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    Authored by Dr. Zhan Hao (zhanhao@anjielaw.com) and Sharif Hendry(sharifhendry@anjielaw.com) at AnJie Law Firm

As of today, the recently adopted ‘China Risk Oriented Solvency System’, also known as “C-ROSS”, is theonly regime by which a Mainland insurer’s capital adequacy is regulated. Following the implementation of China’s 13th Five-Year plan in 2016, the China Insurance Regulatory Commission (CIRC), as the industry’s sole regulator, published an outline of the plan, including several goals relating to the reformation, innovation and regulation of the insurance industry. This draws interesting comparisons with the overseas capital adequacy regimes of other major jurisdictions, notably with Solvency II in the EU. Both these reforms mark a fundamental shift towards a risk-based, market-oriented approach to estimating capital requirements, being geared as they are towards individual insurance entities, rather than the previous "one-model-fits-all" approach.  This is expected to lead to greater market efficiency in managing risk, and enhance consumer protection. For China, it marks a renewed focus on both volume and value for the domestic insurance sector, implicitly recognizing that better risk management includes all drivers of product profitability, including product terms and conditions, guarantees, pricing and underwriting . As a result, the transition towards fully implementing, supervising and enforcing the C-ROSS regime is already having far reaching repercussions.

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Authored by Dr. Zhan Hao (zhanhao@anjielaw.com) and Wan Jia (wanjia@anjielaw.com) at AnJie Law Firm

The surety bond market has developed significantly for insurers in China since this year, and it has become one of the most important methods for financial guarantee. Due to the lack of clear judicial interpretations issued by the Supreme Court of PRC, however, the applicable laws pertaining to surety bonds issued by insurers in China, and their nature, are still highly controversial. This article seeks to analyze the very specific question of whether the “accessory principal” prescribed by the Guarantee Law of PRC, is applicable to surety bonds issued by the insurers in China. 

 
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    Authored by Dr. Zhan Hao (zhanhao@anjielaw.com) and Liang Bing (liangbing@anjielaw.com) at AnJie Law Firm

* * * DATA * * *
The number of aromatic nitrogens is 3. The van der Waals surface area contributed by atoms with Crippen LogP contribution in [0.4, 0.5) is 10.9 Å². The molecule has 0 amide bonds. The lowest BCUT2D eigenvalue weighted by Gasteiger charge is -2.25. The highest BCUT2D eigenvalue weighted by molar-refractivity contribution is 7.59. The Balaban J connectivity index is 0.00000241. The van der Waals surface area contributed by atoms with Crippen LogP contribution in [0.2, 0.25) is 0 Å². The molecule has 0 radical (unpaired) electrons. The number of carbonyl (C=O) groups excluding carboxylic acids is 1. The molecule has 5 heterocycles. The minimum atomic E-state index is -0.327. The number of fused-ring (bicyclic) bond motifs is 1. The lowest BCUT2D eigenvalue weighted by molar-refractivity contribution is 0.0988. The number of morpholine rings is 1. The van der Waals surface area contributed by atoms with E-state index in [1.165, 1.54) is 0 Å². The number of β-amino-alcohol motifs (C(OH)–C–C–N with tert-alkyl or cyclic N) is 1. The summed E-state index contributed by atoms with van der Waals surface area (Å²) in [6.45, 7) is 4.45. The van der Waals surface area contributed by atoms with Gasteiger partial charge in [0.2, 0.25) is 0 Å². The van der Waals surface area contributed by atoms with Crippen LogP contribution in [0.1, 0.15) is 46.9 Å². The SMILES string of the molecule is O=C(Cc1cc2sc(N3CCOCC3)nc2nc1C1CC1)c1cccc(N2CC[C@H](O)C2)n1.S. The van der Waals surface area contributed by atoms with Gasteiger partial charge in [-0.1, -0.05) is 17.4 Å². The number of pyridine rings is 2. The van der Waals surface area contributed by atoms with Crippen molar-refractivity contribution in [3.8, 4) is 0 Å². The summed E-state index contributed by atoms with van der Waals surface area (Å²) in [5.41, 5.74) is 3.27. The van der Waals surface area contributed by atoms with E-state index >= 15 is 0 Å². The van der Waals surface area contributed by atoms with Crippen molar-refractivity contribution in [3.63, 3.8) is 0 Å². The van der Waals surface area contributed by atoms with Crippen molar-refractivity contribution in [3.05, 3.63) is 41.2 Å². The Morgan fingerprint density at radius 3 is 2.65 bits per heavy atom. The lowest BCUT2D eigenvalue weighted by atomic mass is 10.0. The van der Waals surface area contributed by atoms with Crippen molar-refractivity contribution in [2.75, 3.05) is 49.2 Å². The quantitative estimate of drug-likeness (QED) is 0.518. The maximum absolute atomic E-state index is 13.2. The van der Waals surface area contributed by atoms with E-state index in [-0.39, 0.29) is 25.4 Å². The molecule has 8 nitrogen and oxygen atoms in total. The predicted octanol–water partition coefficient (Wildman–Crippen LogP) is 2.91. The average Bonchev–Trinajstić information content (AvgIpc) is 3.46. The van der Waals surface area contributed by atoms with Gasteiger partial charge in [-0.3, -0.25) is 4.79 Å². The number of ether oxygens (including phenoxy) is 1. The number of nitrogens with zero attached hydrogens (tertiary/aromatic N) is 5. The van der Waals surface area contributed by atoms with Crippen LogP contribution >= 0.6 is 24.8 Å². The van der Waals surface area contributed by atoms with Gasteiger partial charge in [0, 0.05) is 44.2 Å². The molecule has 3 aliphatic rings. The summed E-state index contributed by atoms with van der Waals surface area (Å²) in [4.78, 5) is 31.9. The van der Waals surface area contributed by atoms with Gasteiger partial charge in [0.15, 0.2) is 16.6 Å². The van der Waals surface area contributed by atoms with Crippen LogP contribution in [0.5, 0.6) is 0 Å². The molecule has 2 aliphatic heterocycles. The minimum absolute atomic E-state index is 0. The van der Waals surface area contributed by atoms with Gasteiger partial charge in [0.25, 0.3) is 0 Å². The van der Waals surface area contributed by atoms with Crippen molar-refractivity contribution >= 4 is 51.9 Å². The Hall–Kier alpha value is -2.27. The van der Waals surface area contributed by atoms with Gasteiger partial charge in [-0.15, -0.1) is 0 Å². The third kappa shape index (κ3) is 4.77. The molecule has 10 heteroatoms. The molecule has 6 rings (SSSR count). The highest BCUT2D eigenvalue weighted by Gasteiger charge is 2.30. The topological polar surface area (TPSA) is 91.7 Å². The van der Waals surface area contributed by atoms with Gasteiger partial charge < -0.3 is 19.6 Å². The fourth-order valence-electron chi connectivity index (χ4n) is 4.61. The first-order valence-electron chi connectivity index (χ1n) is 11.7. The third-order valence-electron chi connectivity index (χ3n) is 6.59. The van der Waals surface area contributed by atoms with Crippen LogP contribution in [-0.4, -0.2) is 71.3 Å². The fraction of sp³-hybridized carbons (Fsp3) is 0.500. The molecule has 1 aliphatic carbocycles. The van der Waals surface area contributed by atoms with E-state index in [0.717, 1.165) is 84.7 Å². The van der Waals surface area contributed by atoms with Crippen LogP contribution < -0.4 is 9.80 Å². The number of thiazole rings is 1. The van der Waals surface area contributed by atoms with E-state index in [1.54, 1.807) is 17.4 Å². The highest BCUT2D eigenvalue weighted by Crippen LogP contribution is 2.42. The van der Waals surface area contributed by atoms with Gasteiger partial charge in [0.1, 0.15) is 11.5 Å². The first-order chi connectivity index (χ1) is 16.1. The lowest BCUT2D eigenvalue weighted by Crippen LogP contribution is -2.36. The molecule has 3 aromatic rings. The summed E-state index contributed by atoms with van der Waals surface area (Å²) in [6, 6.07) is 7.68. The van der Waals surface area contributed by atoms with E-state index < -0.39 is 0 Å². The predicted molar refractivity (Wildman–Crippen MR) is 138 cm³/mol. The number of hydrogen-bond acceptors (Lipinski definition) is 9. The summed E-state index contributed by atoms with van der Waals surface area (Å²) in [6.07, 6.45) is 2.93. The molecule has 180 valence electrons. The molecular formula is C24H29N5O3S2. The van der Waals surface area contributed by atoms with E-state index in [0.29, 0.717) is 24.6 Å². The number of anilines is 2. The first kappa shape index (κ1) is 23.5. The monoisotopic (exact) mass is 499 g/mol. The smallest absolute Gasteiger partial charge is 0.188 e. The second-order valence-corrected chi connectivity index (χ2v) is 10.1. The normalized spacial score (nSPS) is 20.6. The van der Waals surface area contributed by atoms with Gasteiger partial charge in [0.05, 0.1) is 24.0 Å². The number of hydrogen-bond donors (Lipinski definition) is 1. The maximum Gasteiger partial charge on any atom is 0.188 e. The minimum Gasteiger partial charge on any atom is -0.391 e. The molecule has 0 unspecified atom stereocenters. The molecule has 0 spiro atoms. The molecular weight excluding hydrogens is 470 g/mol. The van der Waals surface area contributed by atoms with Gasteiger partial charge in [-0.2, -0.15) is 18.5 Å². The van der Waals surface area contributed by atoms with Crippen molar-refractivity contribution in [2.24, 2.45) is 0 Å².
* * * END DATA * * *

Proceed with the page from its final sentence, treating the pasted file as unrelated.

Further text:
Since the issuance of Several Opinions of the State Council on Accelerating the Development of the Modern Insurance Service Industry on August 10, 2014, credit insurance has been increasingly applied in insurance practice. However, “credit insurance ” is different from “warranty” in Chinese Guarantee Law,and there is a heated discussion on the nature of a credit insurance.  

In the Chinese P2P or the other transactions, credit insurance is often used to protect creditors’ benefits. In this paper, we are going to discuss the points creditors need to be aware of.

 
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 Authored by Dr. Zhan Hao (zhanhao@anjielaw.com) and Wei Chuankai (weichuankai@anjielaw.com) at AnJie Law Firm

An extended warranty is a prolonged warranty offered to customers in addition to the standard warranty on a new item. It is provided for various products, such as automobile, electronic and electrical appliance in household and similar. It has been a popular dispute that whether an extended warranty is an insurance product for a long time.

According to Article 2 of the Insurance Law of the People’s Republic of China, “Insurance” is defined as: “The commercial insurance activities where an insurance applicant pays an insurance premium to an insurer under an insurance contract and the insurer undertakes to pay the insurance proceeds to compensate for the property loss caused by the occurrence of a potential incident specified in the insurance contract or pay the insurance proceeds when the insured dies, becomes disabled or sick or reaches a specified age, time limit or any other condition specified in the contract. ”

China Insurance Regulatory Commission (hereinafter referred to as “CIRC”) did not give more explanation on detailed elements of “Insurance”, but issued other regulations on the implied factors of “Insurance”, which indicates clues on distinction between extended warranty and insurance product. The distinctions between an extended warranty and an insurance product are as follows: